Hardly smooth

Improvisation is at the heart of jazz. In fact, improvisation is the heart of jazz, period. Without the ability to find something new in between the lines of the written score, jazz would simply have been another form of pop. And no matter the strictures put on the form by the big band era (and truly audacious composers like Ellington and the Gershwins), jazz is still all about improvisation.

Ornette Coleman popularized (and, in fact, gave a name to) the "free jazz" movement of the late 50s and early 60s--a movement that splintered almost immediately but is still important today. Between Coleman and Charles Mingus and many others, the idea that jazz could include sound as well as played notes took hold and never left.

Base 4
Axes of Symmetry

Still, the radical improvisers of today are not really embraced by the world of "serious" jazz. The established jazz world wants to hear your playing and songwriting chops. If you choose to break down on a solo, that's cool, but such experimentation has to be circumscribed within acceptable limits.

The radical improvisational movement today is centered in California between San Francisco and L.A. It recognizes no limits. In many cases, it doesn't even recognize established instruments (see Tom Nunn, etc.). Very few people manage to mingle in both the radical improvisational and mainstream jazz circles. Ken Vandermark's MacArthur Genius Grant was probably more of a hindrance than a help for him as he has tried to do just that. But he soldiers on. As does Bruce Friedman.

Base 4, which features Friedman on trumpet, Alan Cook on drums and Derek Bomback on guitar, manages this trick in superlative fashion. Axes of Symmetry interpolates deconstructions of seven standards (some more "standard" than others) with five straight improvisations.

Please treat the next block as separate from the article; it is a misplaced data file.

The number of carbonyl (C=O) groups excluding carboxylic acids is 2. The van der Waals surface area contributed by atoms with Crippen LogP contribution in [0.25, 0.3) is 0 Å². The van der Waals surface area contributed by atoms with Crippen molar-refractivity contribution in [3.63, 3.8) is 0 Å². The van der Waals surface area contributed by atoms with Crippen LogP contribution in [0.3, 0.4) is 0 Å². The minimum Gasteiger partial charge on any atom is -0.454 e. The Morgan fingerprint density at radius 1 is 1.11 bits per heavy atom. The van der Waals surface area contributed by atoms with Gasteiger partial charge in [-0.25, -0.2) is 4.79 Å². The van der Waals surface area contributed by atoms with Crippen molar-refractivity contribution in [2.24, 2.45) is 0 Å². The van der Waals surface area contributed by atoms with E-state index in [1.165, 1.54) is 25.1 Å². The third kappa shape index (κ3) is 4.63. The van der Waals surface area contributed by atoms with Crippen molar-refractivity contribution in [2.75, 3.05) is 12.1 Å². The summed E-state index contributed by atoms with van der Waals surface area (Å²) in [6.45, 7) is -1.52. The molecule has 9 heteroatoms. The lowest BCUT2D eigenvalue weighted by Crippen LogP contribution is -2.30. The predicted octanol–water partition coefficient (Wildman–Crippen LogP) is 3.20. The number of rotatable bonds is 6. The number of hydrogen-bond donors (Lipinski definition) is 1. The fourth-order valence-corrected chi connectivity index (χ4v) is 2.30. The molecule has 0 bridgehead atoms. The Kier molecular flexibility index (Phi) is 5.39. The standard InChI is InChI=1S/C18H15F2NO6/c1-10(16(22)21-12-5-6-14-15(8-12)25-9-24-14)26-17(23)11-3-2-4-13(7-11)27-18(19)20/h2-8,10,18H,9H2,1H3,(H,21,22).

And while these are no wild-eyed, tear-your-brains-out renditions, Base 4 illustrates precisely why improvisation is still the key element of jazz. The two songs that are probably most familiar are "Straight No Chaser" and "My Funny Valentine." Like the other five restatements on this album, the main lines of those songs are declared at the start of each track, followed by a mildly anarchic game of variations on a theme. By the end, an entirely new song has been constructed. The original is honored, but not deified.

The improvisations (shorter than the reworkings) provide the context for this album. Without them, this is merely impressive noodling. These improvisational "stitches" tie the whole work together with their irrepressible energy and intellectual ferment. More importantly, they honor Friedman's stature and work with the more "out there" improvisational community.

A bit of an aside here: The notes on this album at CD Baby and other places describe this as "smooth" jazz along the lines of Miles Davis and Ornette Coleman. I can't help but read that as a sophisticated joke. While Davis and Coleman have plenty of introspective work, the intensity of their recordings is hardly "smooth." And while Bomback doesn't shred his guitar, the complexity of his playing is well beyond that of the average player. This is, by and large, a quiet album. But it is simmering with movement and ideas. The overall result is energizing, not enervating.

Like the mainstream people, I generally classify the more radical improvisers as something other than jazz. Music, yes. Jazz, no. At least, not jazz as I think of it. On the other hand, I have a feeling that jazz encompasses a bigger tent than I realize.

In any case, this is improvisational jazz at its finest. I think just about everyone can agree on that.

Jon Worley

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